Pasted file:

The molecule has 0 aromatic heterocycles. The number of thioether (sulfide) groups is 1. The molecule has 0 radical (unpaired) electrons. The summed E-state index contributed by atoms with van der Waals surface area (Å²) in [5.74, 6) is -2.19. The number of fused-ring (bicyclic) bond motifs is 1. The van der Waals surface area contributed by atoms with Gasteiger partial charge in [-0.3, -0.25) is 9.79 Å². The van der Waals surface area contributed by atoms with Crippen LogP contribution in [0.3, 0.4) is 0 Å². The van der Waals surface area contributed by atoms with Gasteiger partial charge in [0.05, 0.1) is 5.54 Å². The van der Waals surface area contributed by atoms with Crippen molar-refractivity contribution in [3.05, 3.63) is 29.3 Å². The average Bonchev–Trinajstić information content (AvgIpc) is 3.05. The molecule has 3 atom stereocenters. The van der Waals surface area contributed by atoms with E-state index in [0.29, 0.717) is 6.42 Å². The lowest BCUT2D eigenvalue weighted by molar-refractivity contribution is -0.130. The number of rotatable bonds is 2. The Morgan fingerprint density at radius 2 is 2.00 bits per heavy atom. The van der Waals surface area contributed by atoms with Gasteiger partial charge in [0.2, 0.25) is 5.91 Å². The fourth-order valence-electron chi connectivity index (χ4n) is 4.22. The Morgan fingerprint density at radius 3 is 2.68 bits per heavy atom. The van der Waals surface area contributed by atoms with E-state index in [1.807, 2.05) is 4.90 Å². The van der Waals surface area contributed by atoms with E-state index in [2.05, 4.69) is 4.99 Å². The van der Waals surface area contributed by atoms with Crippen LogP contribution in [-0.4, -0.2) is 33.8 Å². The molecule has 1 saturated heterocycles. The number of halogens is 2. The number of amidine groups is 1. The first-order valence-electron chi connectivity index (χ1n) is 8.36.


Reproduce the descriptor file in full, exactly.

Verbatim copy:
The molecule has 0 aromatic heterocycles. The number of thioether (sulfide) groups is 1. The molecule has 0 radical (unpaired) electrons. The summed E-state index contributed by atoms with van der Waals surface area (Å²) in [5.74, 6) is -2.19. The number of fused-ring (bicyclic) bond motifs is 1. The van der Waals surface area contributed by atoms with Gasteiger partial charge in [-0.3, -0.25) is 9.79 Å². The van der Waals surface area contributed by atoms with Crippen LogP contribution in [0.3, 0.4) is 0 Å². The van der Waals surface area contributed by atoms with Gasteiger partial charge in [0.05, 0.1) is 5.54 Å². The van der Waals surface area contributed by atoms with Crippen molar-refractivity contribution in [3.05, 3.63) is 29.3 Å². The average Bonchev–Trinajstić information content (AvgIpc) is 3.05. The molecule has 3 atom stereocenters. The van der Waals surface area contributed by atoms with E-state index in [0.29, 0.717) is 6.42 Å². The lowest BCUT2D eigenvalue weighted by molar-refractivity contribution is -0.130. The number of rotatable bonds is 2. The Morgan fingerprint density at radius 2 is 2.00 bits per heavy atom. The van der Waals surface area contributed by atoms with Gasteiger partial charge in [0.2, 0.25) is 5.91 Å². The fourth-order valence-electron chi connectivity index (χ4n) is 4.22. The Morgan fingerprint density at radius 3 is 2.68 bits per heavy atom. The van der Waals surface area contributed by atoms with E-state index in [1.807, 2.05) is 4.90 Å². The van der Waals surface area contributed by atoms with E-state index in [2.05, 4.69) is 4.99 Å². The van der Waals surface area contributed by atoms with Crippen LogP contribution in [-0.4, -0.2) is 33.8 Å². The molecule has 1 saturated heterocycles. The number of halogens is 2. The number of amidine groups is 1. The first-order valence-electron chi connectivity index (χ1n) is 8.36.